Combtail bettas are prone to the same diseases as other betta species. These include, but are not limited to, the following: 

  • Ich
  • Dropsy
  • Swim bladder disease
  • Columnaris
  • Popeye
  • Flukes
  • Anchor worms

Keep your betta healthy by feeding it a proper diet. Also, ensure you maintain the optimal water parameters. 

If you think your betta is ill, have a vet examine it. They will provide a diagnosis and guide you through the next steps for treatment. 

Food & Diet

Your combtail betta needs a varied diet rich in both protein and fiber.

There are several food types to choose from. We recommend offering your betta a combination of the following: 

  • Live foods
  • Frozen foods
  • Freeze-dried foods
  • Pellets
  • Flakes

Combtail bettas are more carnivorous than many other betta species. Make sure to feed it the occasional live and frozen foods as a treat! 

Behavior & Temperament

Combtail bettas have an average temperament when compared to other varieties of betta. 

In general, betta fish are aggressive and territorial creatures. They need ample space to roam and enjoy having hiding spaces available.

Males tend to be more aggressive than females.

For this reason, never house two male bettas together. They will fight and possibly kill each other. 

If your betta is being aggressive toward its tank mates, consider housing it separately. In some cases, it might be effective to get a larger tank instead. 

Tank Mates

combtail tank mates

Combtail bettas usually do well with tank mates. But ensure you only add tank mates who are smaller and less aggressive than your betta. 

A few great tank mate options for your combtail betta fish tank include the following: 

  • Corydoras
  • Tetras
  • Snails
  • Shrimp

Avoid any tank mates known for fin-nipping. You don’t want your betta’s beautiful fins and tail to become damaged!

After adding the tank mates, watch your betta’s behavior for several days. Ensure there is no undue aggression between your betta and its new tank mate. 

If issues do arise, consider keeping your betta in a separate tank again. 


Combtail bettas usually result from crossing a crowntail betta with any other type of betta. The other betta in this case is often a delta tail betta or a halfmoon betta.

This betta type is similar in appearance to crowntail bettas but features less extensive branching. 

The combtail betta came about as a result of both selective breeding and genetic mutations.

Remember: We don’t recommend you breed combtail bettas yourself. Expert betta breeders are better equipped to safely and effectively breed them.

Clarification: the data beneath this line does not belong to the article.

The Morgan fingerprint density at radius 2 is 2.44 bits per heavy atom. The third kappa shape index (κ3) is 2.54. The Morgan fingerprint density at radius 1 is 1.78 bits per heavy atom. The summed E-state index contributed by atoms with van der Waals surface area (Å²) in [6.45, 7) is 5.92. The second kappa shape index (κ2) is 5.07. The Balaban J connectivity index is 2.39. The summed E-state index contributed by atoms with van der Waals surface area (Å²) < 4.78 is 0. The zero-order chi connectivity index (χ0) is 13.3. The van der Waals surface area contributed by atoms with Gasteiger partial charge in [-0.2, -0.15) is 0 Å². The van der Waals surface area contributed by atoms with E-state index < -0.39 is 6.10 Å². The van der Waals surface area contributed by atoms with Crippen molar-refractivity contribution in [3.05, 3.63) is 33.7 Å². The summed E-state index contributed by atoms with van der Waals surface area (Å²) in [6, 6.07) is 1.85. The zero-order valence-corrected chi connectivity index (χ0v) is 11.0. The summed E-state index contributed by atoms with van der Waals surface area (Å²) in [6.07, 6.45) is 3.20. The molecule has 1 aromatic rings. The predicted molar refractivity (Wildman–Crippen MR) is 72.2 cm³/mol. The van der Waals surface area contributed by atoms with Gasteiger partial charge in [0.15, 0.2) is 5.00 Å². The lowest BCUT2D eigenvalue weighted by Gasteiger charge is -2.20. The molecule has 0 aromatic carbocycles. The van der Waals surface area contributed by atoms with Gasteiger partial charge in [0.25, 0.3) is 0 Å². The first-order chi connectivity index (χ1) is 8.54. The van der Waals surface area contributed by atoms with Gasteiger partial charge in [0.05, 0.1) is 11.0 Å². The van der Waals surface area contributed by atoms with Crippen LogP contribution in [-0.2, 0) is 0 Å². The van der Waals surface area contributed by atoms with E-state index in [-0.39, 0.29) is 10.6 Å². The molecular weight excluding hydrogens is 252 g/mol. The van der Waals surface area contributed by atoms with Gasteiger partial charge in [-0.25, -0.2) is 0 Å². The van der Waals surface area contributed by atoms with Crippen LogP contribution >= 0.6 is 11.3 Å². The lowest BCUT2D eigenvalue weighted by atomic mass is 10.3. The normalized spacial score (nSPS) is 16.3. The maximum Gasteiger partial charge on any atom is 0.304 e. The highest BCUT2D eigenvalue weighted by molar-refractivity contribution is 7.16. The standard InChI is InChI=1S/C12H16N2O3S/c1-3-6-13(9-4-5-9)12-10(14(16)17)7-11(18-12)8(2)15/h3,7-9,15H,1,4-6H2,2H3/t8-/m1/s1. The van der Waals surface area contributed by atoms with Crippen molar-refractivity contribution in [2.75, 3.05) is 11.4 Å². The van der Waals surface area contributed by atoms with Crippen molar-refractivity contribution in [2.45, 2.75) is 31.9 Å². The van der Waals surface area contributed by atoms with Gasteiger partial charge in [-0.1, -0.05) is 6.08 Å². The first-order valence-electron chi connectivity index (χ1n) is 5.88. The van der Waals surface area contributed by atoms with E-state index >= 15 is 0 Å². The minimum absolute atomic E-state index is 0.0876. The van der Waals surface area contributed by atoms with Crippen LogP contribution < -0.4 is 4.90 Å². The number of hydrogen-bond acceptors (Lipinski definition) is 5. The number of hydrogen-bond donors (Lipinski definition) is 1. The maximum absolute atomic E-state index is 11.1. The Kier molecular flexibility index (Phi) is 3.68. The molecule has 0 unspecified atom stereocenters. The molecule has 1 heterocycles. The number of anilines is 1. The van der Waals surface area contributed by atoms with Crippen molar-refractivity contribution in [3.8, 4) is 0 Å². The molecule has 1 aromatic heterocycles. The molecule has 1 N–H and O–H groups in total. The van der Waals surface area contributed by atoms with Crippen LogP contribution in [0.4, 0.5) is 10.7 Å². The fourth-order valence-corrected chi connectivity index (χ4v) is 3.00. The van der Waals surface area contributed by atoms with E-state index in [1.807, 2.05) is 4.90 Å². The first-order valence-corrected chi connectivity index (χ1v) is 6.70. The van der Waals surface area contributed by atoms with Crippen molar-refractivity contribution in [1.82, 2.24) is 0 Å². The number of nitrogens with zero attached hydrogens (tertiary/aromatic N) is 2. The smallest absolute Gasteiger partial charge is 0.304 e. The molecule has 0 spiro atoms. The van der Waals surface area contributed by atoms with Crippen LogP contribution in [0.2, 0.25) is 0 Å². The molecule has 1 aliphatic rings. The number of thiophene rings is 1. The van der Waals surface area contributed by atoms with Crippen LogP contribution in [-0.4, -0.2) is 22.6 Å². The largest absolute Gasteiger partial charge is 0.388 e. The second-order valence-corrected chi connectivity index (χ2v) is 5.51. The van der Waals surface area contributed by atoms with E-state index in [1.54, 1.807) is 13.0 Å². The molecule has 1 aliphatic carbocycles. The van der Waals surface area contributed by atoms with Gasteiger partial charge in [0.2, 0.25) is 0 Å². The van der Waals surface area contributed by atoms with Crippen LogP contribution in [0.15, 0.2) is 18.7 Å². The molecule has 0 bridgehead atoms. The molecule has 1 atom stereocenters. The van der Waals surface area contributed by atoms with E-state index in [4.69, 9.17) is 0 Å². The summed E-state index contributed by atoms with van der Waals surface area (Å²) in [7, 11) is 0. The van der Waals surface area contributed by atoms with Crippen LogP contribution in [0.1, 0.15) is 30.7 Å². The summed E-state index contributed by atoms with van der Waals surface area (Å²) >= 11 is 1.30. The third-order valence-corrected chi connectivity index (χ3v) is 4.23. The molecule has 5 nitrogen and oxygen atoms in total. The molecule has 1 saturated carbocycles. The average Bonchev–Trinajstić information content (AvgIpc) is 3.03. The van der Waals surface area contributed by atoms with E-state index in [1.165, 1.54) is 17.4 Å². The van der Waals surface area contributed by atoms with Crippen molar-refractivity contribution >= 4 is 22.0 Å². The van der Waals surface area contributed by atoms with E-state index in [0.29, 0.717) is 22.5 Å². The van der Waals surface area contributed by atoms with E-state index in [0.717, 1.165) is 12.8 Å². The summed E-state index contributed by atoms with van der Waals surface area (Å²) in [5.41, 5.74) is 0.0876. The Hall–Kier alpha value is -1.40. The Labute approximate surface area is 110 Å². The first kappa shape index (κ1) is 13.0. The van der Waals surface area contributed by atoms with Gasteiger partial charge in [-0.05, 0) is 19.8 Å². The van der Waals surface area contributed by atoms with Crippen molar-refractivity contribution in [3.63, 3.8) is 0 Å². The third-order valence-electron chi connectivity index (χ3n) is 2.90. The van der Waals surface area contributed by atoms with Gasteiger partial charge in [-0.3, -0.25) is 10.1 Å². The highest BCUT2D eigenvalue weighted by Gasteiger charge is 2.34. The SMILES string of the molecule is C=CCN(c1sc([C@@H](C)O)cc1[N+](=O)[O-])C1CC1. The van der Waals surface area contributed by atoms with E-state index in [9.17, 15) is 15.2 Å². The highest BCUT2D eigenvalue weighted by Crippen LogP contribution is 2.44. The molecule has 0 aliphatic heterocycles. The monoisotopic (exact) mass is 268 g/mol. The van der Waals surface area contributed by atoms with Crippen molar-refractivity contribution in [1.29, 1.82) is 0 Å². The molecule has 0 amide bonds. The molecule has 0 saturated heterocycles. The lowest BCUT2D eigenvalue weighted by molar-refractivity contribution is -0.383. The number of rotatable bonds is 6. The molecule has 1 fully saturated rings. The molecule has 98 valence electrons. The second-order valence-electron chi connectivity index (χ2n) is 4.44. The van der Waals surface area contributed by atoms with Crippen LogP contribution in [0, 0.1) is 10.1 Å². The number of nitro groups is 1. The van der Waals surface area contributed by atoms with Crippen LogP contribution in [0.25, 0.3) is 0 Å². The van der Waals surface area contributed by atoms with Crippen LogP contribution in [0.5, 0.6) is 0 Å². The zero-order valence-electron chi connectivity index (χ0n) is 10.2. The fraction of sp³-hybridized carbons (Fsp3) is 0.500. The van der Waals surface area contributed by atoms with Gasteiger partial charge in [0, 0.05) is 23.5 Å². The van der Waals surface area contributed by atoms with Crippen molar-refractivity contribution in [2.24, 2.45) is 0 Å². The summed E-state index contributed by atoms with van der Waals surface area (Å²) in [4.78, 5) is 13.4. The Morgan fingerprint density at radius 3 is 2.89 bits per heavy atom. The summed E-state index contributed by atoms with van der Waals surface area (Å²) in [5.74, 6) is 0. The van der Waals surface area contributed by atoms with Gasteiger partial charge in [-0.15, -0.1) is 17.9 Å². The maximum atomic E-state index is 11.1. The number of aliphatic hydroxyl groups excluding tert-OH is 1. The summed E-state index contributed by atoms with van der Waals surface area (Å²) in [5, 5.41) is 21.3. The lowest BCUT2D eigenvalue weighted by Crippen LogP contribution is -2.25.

On average, a combtail betta can cost between $5 and $15.

Your betta might cost more if it’s a rare color or has unique patterning. Also, the price may increase if the betta is especially healthy or attractive. 


Combtail bettas are not considered a rare betta variety. They are somewhat easy to breed, and they’re available in most pet stores and online. 

Certain colors and patterns may be rarer than others. For example, black or albino bettas tend to cost more due to their rarity. 

Combtail Betta Fish FAQs

What is a combtail betta?

A combtail betta looks a lot like a crowntail betta but with less branching. 

It features a tail and fins with little or no webbing between the rays. This gives them the appearance of being “spikey.” 

When a halfmoon betta is used in breeding, the tail features the same 180-degree spread as the halfmoon betta’s. 

This betta type is available in an array of color and pattern options. 

What is the difference between a crowntail and a combtail betta fish?

These two betta varieties look very similar to each other. This is because combtail betta fish are usually bred with the crowntail betta as a parent. 

The primary difference between the two is the extent of the branching.

Combtail bettas tend to have smaller rays and larger fins than crowntails do. 

Depending on the breeding pair, combtails may also have other differences.

For example, if the halfmoon is a parent, the combtail will likely have a 180-degree spread of the tail. 

Expand Your Knowledge on Everything Betta Fish

With their distinct tails, combtail bettas make a beautiful addition to most tanks. They’re somewhat easy to care for, and you’ll find them in most pet stores selling fish. 

To give your betta the best life, look through our various product and care guides. It’s our goal to provide the best and most up-to-date betta care info to make your job easier.  

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Wesley Oaks has a background in web publishing and decided to combine his skillset with his enjoyment of betta fish. When he isn’t working behind the scenes for Betta Fish Bay, he’s homeschooling his kids and soaking up quality family time.